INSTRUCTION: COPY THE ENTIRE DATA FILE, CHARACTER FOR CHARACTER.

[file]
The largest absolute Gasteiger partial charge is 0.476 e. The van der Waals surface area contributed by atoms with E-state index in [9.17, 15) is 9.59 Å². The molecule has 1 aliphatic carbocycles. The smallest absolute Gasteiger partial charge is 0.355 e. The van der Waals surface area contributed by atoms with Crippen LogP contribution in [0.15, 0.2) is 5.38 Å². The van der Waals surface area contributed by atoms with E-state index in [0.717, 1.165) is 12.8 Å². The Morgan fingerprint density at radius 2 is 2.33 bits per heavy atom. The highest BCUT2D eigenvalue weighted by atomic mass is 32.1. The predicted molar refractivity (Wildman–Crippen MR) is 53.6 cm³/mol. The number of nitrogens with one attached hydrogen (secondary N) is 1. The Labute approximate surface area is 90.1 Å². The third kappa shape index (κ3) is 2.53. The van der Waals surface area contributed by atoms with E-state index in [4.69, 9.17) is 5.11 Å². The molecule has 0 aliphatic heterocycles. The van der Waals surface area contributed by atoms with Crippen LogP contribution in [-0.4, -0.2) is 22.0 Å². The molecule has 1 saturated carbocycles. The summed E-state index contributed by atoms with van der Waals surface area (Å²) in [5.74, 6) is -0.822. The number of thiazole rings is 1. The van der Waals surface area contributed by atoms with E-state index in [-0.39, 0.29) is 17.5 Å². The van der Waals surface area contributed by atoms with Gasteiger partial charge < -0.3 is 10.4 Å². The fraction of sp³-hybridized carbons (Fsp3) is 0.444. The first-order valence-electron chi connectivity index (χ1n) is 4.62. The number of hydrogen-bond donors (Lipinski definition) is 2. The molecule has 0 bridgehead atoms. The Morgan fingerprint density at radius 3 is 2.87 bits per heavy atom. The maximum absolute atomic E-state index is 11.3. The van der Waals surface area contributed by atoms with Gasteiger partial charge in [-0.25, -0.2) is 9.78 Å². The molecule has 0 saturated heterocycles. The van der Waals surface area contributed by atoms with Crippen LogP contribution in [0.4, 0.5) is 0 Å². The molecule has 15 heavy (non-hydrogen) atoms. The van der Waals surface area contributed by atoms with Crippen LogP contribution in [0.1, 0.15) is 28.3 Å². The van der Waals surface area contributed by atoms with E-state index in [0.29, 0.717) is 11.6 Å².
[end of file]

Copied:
The largest absolute Gasteiger partial charge is 0.476 e. The van der Waals surface area contributed by atoms with E-state index in [9.17, 15) is 9.59 Å². The molecule has 1 aliphatic carbocycles. The smallest absolute Gasteiger partial charge is 0.355 e. The van der Waals surface area contributed by atoms with Crippen LogP contribution in [0.15, 0.2) is 5.38 Å². The van der Waals surface area contributed by atoms with E-state index in [0.717, 1.165) is 12.8 Å². The Morgan fingerprint density at radius 2 is 2.33 bits per heavy atom. The highest BCUT2D eigenvalue weighted by atomic mass is 32.1. The predicted molar refractivity (Wildman–Crippen MR) is 53.6 cm³/mol. The number of nitrogens with one attached hydrogen (secondary N) is 1. The Labute approximate surface area is 90.1 Å². The third kappa shape index (κ3) is 2.53. The van der Waals surface area contributed by atoms with E-state index in [4.69, 9.17) is 5.11 Å². The molecule has 0 aliphatic heterocycles. The van der Waals surface area contributed by atoms with Crippen LogP contribution in [-0.4, -0.2) is 22.0 Å². The molecule has 1 saturated carbocycles. The summed E-state index contributed by atoms with van der Waals surface area (Å²) in [5.74, 6) is -0.822. The number of thiazole rings is 1. The van der Waals surface area contributed by atoms with E-state index in [-0.39, 0.29) is 17.5 Å². The van der Waals surface area contributed by atoms with Gasteiger partial charge < -0.3 is 10.4 Å². The fraction of sp³-hybridized carbons (Fsp3) is 0.444. The first-order valence-electron chi connectivity index (χ1n) is 4.62. The number of hydrogen-bond donors (Lipinski definition) is 2. The molecule has 0 bridgehead atoms. The Morgan fingerprint density at radius 3 is 2.87 bits per heavy atom. The maximum absolute atomic E-state index is 11.3. The van der Waals surface area contributed by atoms with Gasteiger partial charge in [-0.25, -0.2) is 9.78 Å². The molecule has 0 saturated heterocycles. The van der Waals surface area contributed by atoms with Crippen LogP contribution in [0.4, 0.5) is 0 Å². The molecule has 15 heavy (non-hydrogen) atoms. The van der Waals surface area contributed by atoms with Crippen LogP contribution in [0.1, 0.15) is 28.3 Å². The van der Waals surface area contributed by atoms with E-state index in [0.29, 0.717) is 11.6 Å².